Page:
Wednesday, May 8, 2019

1) Indonesian prosecutors demand jail for West Papuans found with weapons

2) What the world thinks is at stake in Australia’s election campaign
3) Why Jokowi wins in Papua: Cultural lens


1) Indonesian prosecutors demand jail for West Papuans found with weapons

The trial of Yakonias Womsiwor and Erichzon Mandobar in Timika district court. Photo: Facebook/ Veronica Koman

1:21 pm on 8 May 2019 
Indonesian prosecutors have demanded jail sentences for two West Papuans accused of possessing weapons.
Yakonias Womsiwor and Erichzon Mandobar were detained in September when authorities raided an office of the West Papua National Committee (KNPB).
According to their lawyer, Yakonias Womsiwor and Erichzon Mandobar were shot several times by security forces during the raid on the committee's Timika office.
They are being charged with disobedience against authority after weapons were found in the raid.
Prosecutors this week called for between one and two years jail for the defendants, who insist they are being framed by the military.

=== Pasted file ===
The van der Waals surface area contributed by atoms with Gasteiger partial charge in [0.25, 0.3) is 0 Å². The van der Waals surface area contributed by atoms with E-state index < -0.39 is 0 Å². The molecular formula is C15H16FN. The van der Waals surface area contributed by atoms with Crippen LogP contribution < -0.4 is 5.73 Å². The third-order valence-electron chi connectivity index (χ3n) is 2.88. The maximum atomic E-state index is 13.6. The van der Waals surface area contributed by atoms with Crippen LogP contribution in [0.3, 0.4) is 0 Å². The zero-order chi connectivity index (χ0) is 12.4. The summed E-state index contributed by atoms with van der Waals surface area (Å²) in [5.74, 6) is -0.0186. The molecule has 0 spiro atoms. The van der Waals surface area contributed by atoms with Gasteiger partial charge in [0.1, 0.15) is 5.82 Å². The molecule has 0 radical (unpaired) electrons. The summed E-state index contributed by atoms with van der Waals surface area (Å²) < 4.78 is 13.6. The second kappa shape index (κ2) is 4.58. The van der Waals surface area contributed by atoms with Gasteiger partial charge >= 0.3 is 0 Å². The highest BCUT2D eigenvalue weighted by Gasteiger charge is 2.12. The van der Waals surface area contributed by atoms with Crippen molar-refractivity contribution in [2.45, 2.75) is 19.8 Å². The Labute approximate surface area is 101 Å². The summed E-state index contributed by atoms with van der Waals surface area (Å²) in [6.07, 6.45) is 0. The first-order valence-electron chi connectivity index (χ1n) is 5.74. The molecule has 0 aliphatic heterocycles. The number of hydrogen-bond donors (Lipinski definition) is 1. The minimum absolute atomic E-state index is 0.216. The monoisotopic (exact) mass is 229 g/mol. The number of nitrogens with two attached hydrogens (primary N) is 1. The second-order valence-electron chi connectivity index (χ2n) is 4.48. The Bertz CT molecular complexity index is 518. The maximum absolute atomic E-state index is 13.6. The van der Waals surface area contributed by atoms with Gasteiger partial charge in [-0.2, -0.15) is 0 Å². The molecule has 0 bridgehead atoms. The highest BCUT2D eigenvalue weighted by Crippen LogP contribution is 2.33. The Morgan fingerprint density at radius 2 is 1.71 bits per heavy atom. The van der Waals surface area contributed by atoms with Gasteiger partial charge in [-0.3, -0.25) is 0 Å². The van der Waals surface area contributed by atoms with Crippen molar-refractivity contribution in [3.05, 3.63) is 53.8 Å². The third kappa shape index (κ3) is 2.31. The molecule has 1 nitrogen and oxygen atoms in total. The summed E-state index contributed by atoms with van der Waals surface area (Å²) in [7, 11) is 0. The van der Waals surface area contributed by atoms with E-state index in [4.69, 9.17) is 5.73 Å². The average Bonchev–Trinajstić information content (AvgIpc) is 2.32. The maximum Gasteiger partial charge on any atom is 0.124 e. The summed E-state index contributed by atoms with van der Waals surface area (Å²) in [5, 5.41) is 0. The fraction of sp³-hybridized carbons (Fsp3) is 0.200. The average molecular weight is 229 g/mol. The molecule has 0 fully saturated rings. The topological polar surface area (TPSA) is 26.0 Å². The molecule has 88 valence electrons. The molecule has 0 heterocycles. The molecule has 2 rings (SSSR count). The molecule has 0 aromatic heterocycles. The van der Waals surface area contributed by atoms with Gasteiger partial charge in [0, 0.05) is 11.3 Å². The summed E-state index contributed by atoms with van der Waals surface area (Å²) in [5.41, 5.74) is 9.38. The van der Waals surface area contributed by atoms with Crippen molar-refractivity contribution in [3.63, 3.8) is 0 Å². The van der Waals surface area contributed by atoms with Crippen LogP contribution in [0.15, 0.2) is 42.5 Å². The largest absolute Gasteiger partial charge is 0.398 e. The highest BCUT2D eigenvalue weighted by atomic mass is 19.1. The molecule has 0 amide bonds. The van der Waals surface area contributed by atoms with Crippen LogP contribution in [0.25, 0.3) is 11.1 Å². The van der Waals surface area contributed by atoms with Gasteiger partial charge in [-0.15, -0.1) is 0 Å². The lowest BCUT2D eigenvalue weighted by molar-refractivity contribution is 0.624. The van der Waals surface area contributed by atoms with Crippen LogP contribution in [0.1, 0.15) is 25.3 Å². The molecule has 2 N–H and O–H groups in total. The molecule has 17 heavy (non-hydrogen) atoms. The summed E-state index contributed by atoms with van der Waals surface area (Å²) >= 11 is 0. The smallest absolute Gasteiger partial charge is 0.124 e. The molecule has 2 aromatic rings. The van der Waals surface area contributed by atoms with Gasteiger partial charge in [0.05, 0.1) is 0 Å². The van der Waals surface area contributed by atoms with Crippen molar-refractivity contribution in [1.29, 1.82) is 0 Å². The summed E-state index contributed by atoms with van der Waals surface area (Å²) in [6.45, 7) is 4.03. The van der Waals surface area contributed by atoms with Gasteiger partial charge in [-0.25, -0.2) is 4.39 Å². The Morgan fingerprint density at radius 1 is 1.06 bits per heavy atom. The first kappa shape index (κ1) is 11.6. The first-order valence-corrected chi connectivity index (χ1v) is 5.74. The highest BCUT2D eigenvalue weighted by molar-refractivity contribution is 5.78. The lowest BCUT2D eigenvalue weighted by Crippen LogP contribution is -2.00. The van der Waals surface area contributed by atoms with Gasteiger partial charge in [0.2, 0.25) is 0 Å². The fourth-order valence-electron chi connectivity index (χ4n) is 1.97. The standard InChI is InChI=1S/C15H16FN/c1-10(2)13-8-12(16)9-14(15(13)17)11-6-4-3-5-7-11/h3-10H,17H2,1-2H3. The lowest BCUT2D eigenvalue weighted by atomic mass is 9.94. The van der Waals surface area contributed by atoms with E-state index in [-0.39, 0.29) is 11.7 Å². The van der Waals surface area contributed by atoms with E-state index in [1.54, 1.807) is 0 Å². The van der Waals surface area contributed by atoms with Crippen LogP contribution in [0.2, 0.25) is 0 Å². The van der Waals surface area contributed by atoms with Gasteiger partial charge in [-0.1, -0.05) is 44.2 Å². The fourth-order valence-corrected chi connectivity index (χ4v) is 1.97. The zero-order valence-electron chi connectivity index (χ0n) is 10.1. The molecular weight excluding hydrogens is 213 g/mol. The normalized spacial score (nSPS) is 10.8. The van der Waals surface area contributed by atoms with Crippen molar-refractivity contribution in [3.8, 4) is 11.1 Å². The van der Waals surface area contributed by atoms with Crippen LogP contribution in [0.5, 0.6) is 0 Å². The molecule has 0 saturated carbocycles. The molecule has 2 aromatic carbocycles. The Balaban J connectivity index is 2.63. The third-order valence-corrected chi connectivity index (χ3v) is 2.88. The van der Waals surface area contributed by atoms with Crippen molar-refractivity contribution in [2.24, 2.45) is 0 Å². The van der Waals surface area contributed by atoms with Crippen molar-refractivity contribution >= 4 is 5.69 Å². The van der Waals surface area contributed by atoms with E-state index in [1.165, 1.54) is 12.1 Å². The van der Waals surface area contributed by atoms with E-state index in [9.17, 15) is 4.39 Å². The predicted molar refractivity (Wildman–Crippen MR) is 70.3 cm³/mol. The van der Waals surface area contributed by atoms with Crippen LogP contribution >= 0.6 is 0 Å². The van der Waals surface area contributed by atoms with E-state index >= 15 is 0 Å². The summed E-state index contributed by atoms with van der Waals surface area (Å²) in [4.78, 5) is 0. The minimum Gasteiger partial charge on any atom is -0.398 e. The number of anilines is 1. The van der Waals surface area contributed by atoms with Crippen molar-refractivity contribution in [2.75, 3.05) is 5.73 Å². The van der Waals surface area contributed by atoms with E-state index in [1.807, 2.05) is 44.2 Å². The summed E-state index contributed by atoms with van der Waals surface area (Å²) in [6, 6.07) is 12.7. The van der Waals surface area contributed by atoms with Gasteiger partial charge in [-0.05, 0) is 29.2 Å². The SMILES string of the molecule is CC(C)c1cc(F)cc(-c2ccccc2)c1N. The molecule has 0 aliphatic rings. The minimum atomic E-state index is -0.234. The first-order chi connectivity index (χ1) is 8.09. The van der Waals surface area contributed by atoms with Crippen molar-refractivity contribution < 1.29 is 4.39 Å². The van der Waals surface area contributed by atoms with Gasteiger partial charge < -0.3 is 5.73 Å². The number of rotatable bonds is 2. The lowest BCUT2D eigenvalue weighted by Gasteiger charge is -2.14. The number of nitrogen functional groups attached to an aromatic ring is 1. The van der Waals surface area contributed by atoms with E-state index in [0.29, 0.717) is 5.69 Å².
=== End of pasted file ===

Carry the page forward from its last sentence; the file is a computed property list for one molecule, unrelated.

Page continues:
The trial continues today in the Timika district court.
Three other Papuans have been charged with treason after a separate December raid on the same Timika office.
Their lawyer, Veronica Koman has also filed a civil lawsuit against Indonesian police for more than $US80,000 in damages sustained to the KNPB Timika secretariat when police forcibly took control of the premises last December.

A Lowy Institute article on how a number of countries see Aussi election. Indonesian section below. 

2) What the world thinks is at stake in Australia’s election campaign


Four overseas views from near neighbours to distant friends on whether Australia’s contest much matters.

"But it is another story altogether with another neighbour, Indonesia. Having just gone through a ginormous election campaign of its own in recent months – see the Lowy Institute’s interactive graphic for the extraordinary details ­– there is little appetite for more election news bubbling up from down south. In fact, journalist Febrina Firdaus believes Indonesians pay scant attention to Australia’s election at all, “except if we are living, working, or studying in Australia.”
It is because Indonesians and Australians are not politically connected. But I do believe Indonesians are aware about the election schedule and the result. But not more than that.

Perhaps it is because both Indonesia and Australia rarely share any stories about elections, more about tourism. When we talk about the relationship between Indonesia and Australia, we always end up talking about Bali, for example.